Thanks to the popularity of Apple’s iOS devices and the Cupertino company’s knack for product marketing, you don’t have to be a regular Siri user to recognize her voice. Two years ago today, she made her debut alongside the iPhone 4s, and she’s been our virtual personal assistant ever since.
But who is the real Siri? Who provided that voice that we’ve all become so familiar with?
Her name is Susan Bennett, and she’s been a voice actress since she was young. She recorded the Siri voices back in 2005 — six years before Apple unveiled the feature — but she had no idea they would ever end up in the iPhone.
Bennett began her life “as a machine” as Tillie the All-Time Teller, the first ATM machine, back in the 1970s. Although her voice is probably most recognizable as Siri, it can be heard all over the world on telephone systems, satellite navigation devices, public address systems, and in commercials. It can also be heard in Delta airport terminals.
Until now, Bennett has kept her Siri secret quiet — partly because she wasn’t sure she wanted notoriety, and partly because she wasn’t completely sure she could, legally — but as the feature celebrates its second birthday and new voices replace the old ones, Bennett revealed all in an interview with CNN.
So what persuaded her to come forward? Well, it all started with a video from The Verge entitled “How Siri found its voice,” which led viewers to believe that voiceover actress Allison Dufty was the voice of Siri. Dufty denied the claims soon after the video was published, but that only left fans even more eager to find out who the real Siri actress was.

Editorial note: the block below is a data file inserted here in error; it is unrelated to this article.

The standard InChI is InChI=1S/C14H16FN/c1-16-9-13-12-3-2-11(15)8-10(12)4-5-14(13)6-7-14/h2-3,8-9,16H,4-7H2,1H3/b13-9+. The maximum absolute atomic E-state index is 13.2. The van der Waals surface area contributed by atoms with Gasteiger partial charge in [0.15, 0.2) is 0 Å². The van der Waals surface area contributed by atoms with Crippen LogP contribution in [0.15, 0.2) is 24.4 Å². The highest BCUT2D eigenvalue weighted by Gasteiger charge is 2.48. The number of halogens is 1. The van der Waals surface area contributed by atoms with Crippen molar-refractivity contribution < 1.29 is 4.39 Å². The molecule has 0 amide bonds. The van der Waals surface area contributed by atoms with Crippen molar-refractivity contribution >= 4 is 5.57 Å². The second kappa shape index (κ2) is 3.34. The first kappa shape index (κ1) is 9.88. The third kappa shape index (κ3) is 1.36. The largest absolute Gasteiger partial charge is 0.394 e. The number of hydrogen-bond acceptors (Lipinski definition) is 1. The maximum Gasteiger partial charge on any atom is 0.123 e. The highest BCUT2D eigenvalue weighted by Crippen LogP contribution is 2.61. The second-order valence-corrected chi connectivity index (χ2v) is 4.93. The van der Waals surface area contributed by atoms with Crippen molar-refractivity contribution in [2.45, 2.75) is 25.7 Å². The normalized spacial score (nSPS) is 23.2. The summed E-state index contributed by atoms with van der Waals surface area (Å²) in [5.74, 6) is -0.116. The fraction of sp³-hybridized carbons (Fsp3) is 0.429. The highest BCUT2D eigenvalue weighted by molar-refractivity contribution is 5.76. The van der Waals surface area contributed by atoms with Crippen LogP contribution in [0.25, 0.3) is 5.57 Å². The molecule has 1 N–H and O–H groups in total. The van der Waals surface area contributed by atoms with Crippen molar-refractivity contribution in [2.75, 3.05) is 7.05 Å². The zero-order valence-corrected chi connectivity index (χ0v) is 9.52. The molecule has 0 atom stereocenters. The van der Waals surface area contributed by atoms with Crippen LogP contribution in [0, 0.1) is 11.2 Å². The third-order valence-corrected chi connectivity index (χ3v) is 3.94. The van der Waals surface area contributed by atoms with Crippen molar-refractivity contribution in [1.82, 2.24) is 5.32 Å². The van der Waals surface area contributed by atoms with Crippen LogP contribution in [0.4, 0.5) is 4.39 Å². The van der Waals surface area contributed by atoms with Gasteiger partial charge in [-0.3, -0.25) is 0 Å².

“I was very conservative about [coming forward] for a long time,” Bennett told CNN. “And then this Verge video came out … And it seemed like everyone was clamoring to find out who the real voice behind Siri is, and so I thought, well, you know, what the heck? This is the time.”
Bennett revealed that she starting working on the Siri voices in July of 2005 for ScanSoft, a software company that was working on a new project. For four hours, every day, she would have to sit down and read nonsensical sentences and phrases in her home recording booth.
Her recordings would then be pulled apart, altered, synthesized, and loaded into a database. But Bennett never knew what her voice would be used for after that. She assumed it would end up in company telephone systems — as it often did — but she “had absolutely no idea” what her work would actually be used for.
Six years later, she received a surprising email from a friend.
“Hey, we’ve been playing around with this new Apple phone,” it said. “Isn’t this you?”
Bennett didn’t have “the new Apple phone,” so she had to visit Apple’s website and watch the promotional videos on Siri to see the feature in action. It was at that point that Bennett realized the voice recordings she made six years ago were now a part of the headline feature in the new iPhone 4s.
The story about how CNN’s Jessica Ravitz found Bennett is just as fascinating.
“Bennett was a voiceover artist I was interviewing for a CNN special project on the world’s busiest airport, ” Ravitz writes. “I was tracking down the airport’s voices, and she, a voice of Delta terminals, was one of them.”
“In the course of our phone conversation, I asked her to rattle off some jobs she’s had over the years. She gave me a quick and general rundown and then added that she’s done a lot of IVR work.”
Ravitz asked Bennett to clarify what “IVR work” was, and Bennett said it stood for “interactive voice response… the sort of thing you hear on a company’s phone system.”
“For reasons I can’t explain,” Ravitz says, “I blurted out, ‘Hey, are you Siri?’”
“What followed was a short, panicked flurry of non-denials and non-confirmations, and a promise from me that I wouldn’t do or say a thing.”
Two weeks ago, following the confusion over The Verge’s video, Bennett contacted Ravitz and said she was ready to reveal who Siri really was.